48. CRICOS Provider Number: 03567C | Higher Education Provider Number: 14008 | RTO Provider Number: 51971 Squirrel Cage Rotor
49. CRICOS Provider Number: 03567C | Higher Education Provider Number: 14008 | RTO Provider Number: 51971 Wound Rotor IM
50. CRICOS Provider Number: 03567C | Higher Education Provider Number: 14008 | RTO Provider Number: 51971 In its simplest form: • 3-phase Stator windings connected to power supply • Flux completes one rotation for every cycle of mains • On 50Hz, the stator flux rotates at 50 revs per second • Rotor turns at 50 x 60 = 3,000 revs per minute. • Called a 2 pole motor (2 poles 1-North, 1-South). The design of the Stator windings can be changed to be suitable for 4-pole operation: • Therefore rotates at half the speed ... 1,500 rev/min • Called a 4 pole motor (4 poles 2-North, 2-South). AC Motor Shaft Speed
51. CRICOS Provider Number: 03567C | Higher Education Provider Number: 14008 | RTO Provider Number: 51971 • AC motors can be designed and manufactured with the number of stator windings to suit speed requirements: – 3-phase Stator windings connected to power supply – Flux completes one rotation for every cycle of mains – On 50Hz, the stator flux rotates at 50 revs per second – Rotor turns at 50 x 60 = 3,000 revs per minute. – Called a 2 pole motor (2 poles 1-North, 1-South). • Speed of Stator Flux is called Synchronous Speed: Fixed Speed AC Motors min rev/ p/2 60 x f = pairs - pole 60 x f = no min rev/ p 120 x f = no
52. CRICOS Provider Number: 03567C | Higher Education Provider Number: 14008 | RTO Provider Number: 51971 When Rotor Speed approaches synchronous speed: • Magnitude and frequency of rotor voltage becomes small • If rotor reached synchronous speed, the rotor windings would be moving at the same speed as the rotating flux • Induced voltage (and current) in the rotor would be zero • Without rotor current .... no rotor field and no Torque. To produce Torque: • Rotor must rotate at a slower (or faster) speed • So, the rotor settles at a speed less than rotating flux called the Slip Speed • The difference in actual speed to synchronous speed is called the Slip. IM Actual Rotor Speed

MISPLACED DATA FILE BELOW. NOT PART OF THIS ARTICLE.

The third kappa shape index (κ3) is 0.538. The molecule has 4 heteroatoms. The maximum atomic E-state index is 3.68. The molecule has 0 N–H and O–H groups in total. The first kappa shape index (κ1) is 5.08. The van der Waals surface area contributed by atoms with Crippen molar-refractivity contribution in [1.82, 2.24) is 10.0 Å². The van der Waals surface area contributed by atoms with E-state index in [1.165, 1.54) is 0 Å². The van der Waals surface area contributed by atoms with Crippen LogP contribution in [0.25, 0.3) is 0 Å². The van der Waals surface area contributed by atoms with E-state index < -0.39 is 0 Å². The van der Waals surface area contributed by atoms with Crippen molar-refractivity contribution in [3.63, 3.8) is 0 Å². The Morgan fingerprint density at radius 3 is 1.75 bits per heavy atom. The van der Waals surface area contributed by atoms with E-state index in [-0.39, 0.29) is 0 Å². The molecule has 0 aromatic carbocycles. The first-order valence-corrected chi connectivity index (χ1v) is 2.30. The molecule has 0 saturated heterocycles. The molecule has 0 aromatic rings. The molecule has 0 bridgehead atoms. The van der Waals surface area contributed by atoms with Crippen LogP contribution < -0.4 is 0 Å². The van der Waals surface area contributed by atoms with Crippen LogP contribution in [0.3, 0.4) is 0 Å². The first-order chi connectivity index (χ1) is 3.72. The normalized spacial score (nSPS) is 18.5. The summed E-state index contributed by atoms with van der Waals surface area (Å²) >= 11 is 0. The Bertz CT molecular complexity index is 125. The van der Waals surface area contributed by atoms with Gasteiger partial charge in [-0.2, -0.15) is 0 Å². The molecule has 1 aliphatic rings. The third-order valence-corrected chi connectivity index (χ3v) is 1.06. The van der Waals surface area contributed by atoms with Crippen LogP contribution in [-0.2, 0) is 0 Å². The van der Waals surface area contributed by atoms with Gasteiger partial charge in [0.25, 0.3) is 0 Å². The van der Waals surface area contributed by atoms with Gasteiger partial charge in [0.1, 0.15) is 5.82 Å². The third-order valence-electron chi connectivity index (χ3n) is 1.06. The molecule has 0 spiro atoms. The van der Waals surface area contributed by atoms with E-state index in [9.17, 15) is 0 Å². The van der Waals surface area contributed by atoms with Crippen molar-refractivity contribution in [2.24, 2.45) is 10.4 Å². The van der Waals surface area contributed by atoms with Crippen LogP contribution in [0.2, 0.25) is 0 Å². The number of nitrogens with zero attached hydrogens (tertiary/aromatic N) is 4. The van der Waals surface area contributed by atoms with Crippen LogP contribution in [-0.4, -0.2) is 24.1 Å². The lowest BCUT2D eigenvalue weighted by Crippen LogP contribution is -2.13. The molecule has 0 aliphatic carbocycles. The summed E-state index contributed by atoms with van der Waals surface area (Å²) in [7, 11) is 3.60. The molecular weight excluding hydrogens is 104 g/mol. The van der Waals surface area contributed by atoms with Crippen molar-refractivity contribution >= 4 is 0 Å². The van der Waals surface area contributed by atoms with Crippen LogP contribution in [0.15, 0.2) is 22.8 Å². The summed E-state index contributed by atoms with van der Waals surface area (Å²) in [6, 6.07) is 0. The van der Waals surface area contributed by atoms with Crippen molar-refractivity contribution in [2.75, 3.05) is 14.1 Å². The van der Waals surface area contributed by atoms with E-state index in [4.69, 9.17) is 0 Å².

53. CRICOS Provider Number: 03567C | Higher Education Provider Number: 14008 | RTO Provider Number: 51971 • If there is no load, or conversion loss the rotor will rotate at the speed of the rotating magnetic field created by the stator. • In a real-life system, the load makes the rotor rotate at a slightly lower speed: – Also called as Asynchronous motor. • The speed difference is called slip . • Higher the load torque, higher is the slip. • E.g.: The synchronous speed (Ns) of an induction motor is 1500 RPM and at full load it has a slip (s) of 3%. • Rated speed = Ns x (1-s) = 1500 x (1-0.03) = 1455rpm Speed of an Induction Motor
54. CRICOS Provider Number: 03567C | Higher Education Provider Number: 14008 | RTO Provider Number: 51971 • Direct On line (full voltage application, high current) • Reduced voltage (NB! torque reduced) – star delta / autotransformer / soft starter • Wound rotor motors can be started using a resistance in the rotor: – Lower starting current but high torque. • Variable voltage and frequency (low current, high torque). Starting an Induction Motor
55. CRICOS Provider Number: 03567C | Higher Education Provider Number: 14008 | RTO Provider Number: 51971 • In AC 3-phase machines, the direction of rotation is governed by the rotation of the magnetic field created by the stator. • This can be reversed by reversing any two of the three supply connections. • The normal sequence A-B-C now becomes A-C-B. • This is called phase reversal and the motor will rotate in the reverse direction. Reversal of Rotation
56. CRICOS Provider Number: 03567C | Higher Education Provider Number: 14008 | RTO Provider Number: 51971 Reversing a Three - Phase Motor
57. CRICOS Provider Number: 03567C | Higher Education Provider Number: 14008 | RTO Provider Number: 51971 Losses in an Induction Motor
58. CRICOS Provider Number: 03567C | Higher Education Provider Number: 14008 | RTO Provider Number: 51971 Calculation of Motor Efficiency
59. CRICOS Provider Number: 03567C | Higher Education Provider Number: 14008 | RTO Provider Number: 51971 Efficiency vs Load / Rating
60. CRICOS Provider Number: 03567C | Higher Education Provider Number: 14008 | RTO Provider Number: 51971 • Pioneering technology leader ABB achieves almost 100% energy efficiency with synchronous motor. • Tests carried out on a 44 megawatt 6-pole synchronous ABB motor shortly before delivery showed an efficiency 0.25% greater than the 98.8% stipulated in the contract, resulting in the world record for electric motor efficiency. • This efficiency improvement could save approximately \$500,000 in electrical energy costs over the course of a 20-year lifetime for each motor. World Record Electric Motor Efficiency
61. CRICOS Provider Number: 03567C | Higher Education Provider Number: 14008 | RTO Provider Number: 51971 Efficiency vs Output Power
62. CRICOS Provider Number: 03567C | Higher Education Provider Number: 14008 | RTO Provider Number: 51971 End of Webinar Any questions or comments?